calculated under the Medicaid Rebate Program.” 47 The discount is calculated
using the Medicaid rebate formula and is deducted from the manufacturer’s
selling price rather than paid as a rebate. 48
The 340B price is a calculated “ceiling” price based on a manufacturer’s
“average wholesale price” (AWP) reduced by the statutorily required rebate
percentage. 49 In a 2005 report, the Congressional Budget Office estimated
that 340B ceiling prices are equal to the Medicaid net manufacturer price,
which equals fifty-one percent of the AWP. 50 Although the ceiling price is
calculated by the manufacturer, the underlying AWP data has been
confidential and proprietary. 51 Therefore, historically it has been impossible
for covered entities to determine whether the 340B price they are charged is
the accurate ceiling price.
To assist covered entities, the 340B statute tasked the Secretary of HHS
with establishing a prime vendor program “under which covered entities may
enter into contracts with prime vendors for the distribution of covered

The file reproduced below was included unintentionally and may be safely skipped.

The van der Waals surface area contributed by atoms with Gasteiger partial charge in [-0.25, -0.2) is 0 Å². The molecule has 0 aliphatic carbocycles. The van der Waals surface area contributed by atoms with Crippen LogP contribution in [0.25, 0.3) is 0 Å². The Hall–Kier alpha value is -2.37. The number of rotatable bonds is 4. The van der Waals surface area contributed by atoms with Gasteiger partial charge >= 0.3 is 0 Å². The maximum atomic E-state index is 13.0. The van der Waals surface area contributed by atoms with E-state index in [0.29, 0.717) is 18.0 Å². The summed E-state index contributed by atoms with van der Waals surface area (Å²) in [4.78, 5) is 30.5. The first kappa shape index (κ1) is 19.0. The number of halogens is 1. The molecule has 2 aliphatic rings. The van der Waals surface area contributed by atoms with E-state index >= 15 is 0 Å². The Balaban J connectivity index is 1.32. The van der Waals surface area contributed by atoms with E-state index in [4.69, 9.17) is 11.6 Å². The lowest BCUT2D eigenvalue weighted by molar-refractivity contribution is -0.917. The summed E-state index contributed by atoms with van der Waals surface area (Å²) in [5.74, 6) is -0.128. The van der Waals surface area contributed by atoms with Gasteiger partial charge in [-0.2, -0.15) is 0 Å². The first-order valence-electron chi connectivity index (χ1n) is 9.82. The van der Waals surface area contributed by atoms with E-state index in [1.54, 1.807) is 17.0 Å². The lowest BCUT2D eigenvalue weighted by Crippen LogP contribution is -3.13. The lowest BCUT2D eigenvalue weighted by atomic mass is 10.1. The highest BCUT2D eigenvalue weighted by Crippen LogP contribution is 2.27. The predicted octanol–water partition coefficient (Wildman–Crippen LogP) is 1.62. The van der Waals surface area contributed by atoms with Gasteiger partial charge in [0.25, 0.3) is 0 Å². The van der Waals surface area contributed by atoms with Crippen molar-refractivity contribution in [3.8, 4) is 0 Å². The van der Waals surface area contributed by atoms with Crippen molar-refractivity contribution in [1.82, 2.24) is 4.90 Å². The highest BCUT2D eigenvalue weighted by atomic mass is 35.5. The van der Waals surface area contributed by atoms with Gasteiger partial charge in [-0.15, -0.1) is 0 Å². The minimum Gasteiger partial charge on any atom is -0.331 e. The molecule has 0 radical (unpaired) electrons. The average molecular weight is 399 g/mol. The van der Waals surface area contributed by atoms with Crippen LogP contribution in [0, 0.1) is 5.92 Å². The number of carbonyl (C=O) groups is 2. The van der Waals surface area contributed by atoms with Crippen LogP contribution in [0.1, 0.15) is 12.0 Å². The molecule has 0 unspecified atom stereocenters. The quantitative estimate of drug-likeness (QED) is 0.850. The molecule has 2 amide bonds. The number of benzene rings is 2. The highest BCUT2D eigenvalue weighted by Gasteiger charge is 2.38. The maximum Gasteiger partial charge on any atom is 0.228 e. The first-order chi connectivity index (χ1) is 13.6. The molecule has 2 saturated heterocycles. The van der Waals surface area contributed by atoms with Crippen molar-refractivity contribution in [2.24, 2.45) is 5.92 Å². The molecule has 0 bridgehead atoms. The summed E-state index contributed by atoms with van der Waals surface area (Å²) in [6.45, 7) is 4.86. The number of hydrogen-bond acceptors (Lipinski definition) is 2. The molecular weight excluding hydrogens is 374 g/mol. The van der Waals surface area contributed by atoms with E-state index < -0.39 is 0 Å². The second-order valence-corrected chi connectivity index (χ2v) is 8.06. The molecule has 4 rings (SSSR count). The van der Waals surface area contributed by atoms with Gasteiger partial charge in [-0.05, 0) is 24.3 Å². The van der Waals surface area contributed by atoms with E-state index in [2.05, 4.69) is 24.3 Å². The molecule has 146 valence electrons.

outpatient drugs.” 52 HRSA has identified Apexus as its government-sanctioned group purchasing organization (GPO), which is tasked with
negotiating lower 340B prices with drug manufacturers. 53 The 340B
Program prohibits hospitals from otherwise using GPOs. 54 This hospital-GPO prohibition is a great benefit to community health centers as it forces
hospitals, with their greater market leverage, to collaborate with the smaller
safety net providers in securing more favorable 340B prices. According to
the President of Apexus, hospitals account for over eighty-six percent of all
340B purchases, underscoring the value of the GPO prohibition on 340B
hospitals. 55 Apexus is the exclusive contractor for HRSA’s 340B Prime
Vendor Program and is responsible for securing sub-ceiling discounts on
covered outpatient drugs. 56 To benefit from this program, covered entities
47. Astra USA, Inc. v. Santa Clara Cnty, Cal., 131 S.Ct. 1342, 1346 (2011) (holding that
the 340B “agreement” between HRSA and a manufacturer is not a transactional, bargained-for contract, but rather a means by which drug companies opt in to the 340B statutory scheme,
and does not create third party beneficiary rights in covered entities).
48. See 42 U.S. C. § 256b(a)( 1) (2010).
49. See id. (referring to the maximum price that covered entities may permissibly be
required to pay for the 340B drug as the “ceiling price”).
50. See CONG.BUDGETOFFICE,PRICES FORBRAND-NAMEDRUGSUNDERSELECTED
FEDERAL PROGRAMS 12 (2005), http://www.cbo.gov/sites/default/files/cbofiles/ftpdocs/64xx/
51. See id. at 13.
52. § 256b(a)(8).
53. 340B Implementation, HEALTH RES. AND SERV. ADMIN., http://www.hrsa.gov/opa/
implementation (last visited Nov. 9, 2015).
54. See § 256b(a)( 4)(L)(iii).
55. Christopher Hatwig, President, Apexus, Address at AHA 2015 Annual Membership
Meeting: 340B Drug Pricing Program Update (May 3, 2015).